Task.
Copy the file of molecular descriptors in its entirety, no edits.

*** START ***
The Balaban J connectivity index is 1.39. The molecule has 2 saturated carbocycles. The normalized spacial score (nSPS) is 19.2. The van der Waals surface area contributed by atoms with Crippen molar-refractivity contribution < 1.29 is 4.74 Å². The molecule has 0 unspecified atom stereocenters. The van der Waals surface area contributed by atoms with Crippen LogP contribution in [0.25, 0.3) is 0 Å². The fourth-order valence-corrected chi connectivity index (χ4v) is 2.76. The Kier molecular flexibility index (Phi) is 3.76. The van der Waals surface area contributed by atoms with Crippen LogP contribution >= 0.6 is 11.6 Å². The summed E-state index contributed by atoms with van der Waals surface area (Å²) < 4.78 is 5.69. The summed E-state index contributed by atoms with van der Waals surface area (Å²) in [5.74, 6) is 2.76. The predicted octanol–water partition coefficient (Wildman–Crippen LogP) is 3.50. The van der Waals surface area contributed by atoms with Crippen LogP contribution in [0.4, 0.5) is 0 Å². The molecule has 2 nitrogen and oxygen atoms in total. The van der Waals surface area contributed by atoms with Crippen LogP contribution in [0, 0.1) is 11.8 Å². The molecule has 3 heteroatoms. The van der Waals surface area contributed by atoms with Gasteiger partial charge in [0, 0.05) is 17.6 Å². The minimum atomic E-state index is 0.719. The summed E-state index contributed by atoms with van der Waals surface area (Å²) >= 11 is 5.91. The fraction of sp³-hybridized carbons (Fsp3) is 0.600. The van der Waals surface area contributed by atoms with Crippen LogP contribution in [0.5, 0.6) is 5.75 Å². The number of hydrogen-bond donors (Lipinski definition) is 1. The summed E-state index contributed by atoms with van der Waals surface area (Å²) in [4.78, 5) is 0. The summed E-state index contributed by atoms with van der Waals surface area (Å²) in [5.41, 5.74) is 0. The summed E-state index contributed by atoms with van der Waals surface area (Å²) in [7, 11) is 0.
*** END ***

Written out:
The Balaban J connectivity index is 1.39. The molecule has 2 saturated carbocycles. The normalized spacial score (nSPS) is 19.2. The van der Waals surface area contributed by atoms with Crippen molar-refractivity contribution < 1.29 is 4.74 Å². The molecule has 0 unspecified atom stereocenters. The van der Waals surface area contributed by atoms with Crippen LogP contribution in [0.25, 0.3) is 0 Å². The fourth-order valence-corrected chi connectivity index (χ4v) is 2.76. The Kier molecular flexibility index (Phi) is 3.76. The van der Waals surface area contributed by atoms with Crippen LogP contribution >= 0.6 is 11.6 Å². The summed E-state index contributed by atoms with van der Waals surface area (Å²) < 4.78 is 5.69. The summed E-state index contributed by atoms with van der Waals surface area (Å²) in [5.74, 6) is 2.76. The predicted octanol–water partition coefficient (Wildman–Crippen LogP) is 3.50. The van der Waals surface area contributed by atoms with Crippen LogP contribution in [0.4, 0.5) is 0 Å². The molecule has 2 nitrogen and oxygen atoms in total. The van der Waals surface area contributed by atoms with Crippen LogP contribution in [0, 0.1) is 11.8 Å². The molecule has 3 heteroatoms. The van der Waals surface area contributed by atoms with Gasteiger partial charge in [0, 0.05) is 17.6 Å². The minimum atomic E-state index is 0.719. The summed E-state index contributed by atoms with van der Waals surface area (Å²) >= 11 is 5.91. The fraction of sp³-hybridized carbons (Fsp3) is 0.600. The van der Waals surface area contributed by atoms with Crippen LogP contribution in [0.5, 0.6) is 5.75 Å². The number of hydrogen-bond donors (Lipinski definition) is 1. The summed E-state index contributed by atoms with van der Waals surface area (Å²) in [4.78, 5) is 0. The summed E-state index contributed by atoms with van der Waals surface area (Å²) in [5.41, 5.74) is 0. The summed E-state index contributed by atoms with van der Waals surface area (Å²) in [7, 11) is 0.